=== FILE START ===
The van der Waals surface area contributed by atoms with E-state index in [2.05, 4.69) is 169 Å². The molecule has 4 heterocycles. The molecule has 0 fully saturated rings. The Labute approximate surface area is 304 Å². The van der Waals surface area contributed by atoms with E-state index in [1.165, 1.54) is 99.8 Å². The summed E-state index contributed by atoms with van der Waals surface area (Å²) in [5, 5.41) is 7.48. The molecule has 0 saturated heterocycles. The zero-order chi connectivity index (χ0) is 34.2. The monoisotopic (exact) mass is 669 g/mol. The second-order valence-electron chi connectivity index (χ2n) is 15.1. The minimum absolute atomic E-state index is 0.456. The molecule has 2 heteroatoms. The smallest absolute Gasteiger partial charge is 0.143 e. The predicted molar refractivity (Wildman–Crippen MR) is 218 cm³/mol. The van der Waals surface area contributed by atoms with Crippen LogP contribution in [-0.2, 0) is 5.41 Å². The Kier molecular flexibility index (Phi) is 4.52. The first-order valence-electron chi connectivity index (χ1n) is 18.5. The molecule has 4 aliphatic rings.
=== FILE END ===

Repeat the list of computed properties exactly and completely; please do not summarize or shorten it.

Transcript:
The van der Waals surface area contributed by atoms with E-state index in [2.05, 4.69) is 169 Å². The molecule has 4 heterocycles. The molecule has 0 fully saturated rings. The Labute approximate surface area is 304 Å². The van der Waals surface area contributed by atoms with E-state index in [1.165, 1.54) is 99.8 Å². The summed E-state index contributed by atoms with van der Waals surface area (Å²) in [5, 5.41) is 7.48. The molecule has 0 saturated heterocycles. The zero-order chi connectivity index (χ0) is 34.2. The monoisotopic (exact) mass is 669 g/mol. The second-order valence-electron chi connectivity index (χ2n) is 15.1. The minimum absolute atomic E-state index is 0.456. The molecule has 2 heteroatoms. The smallest absolute Gasteiger partial charge is 0.143 e. The predicted molar refractivity (Wildman–Crippen MR) is 218 cm³/mol. The van der Waals surface area contributed by atoms with Crippen LogP contribution in [-0.2, 0) is 5.41 Å². The Kier molecular flexibility index (Phi) is 4.52. The first-order valence-electron chi connectivity index (χ1n) is 18.5. The molecule has 4 aliphatic rings.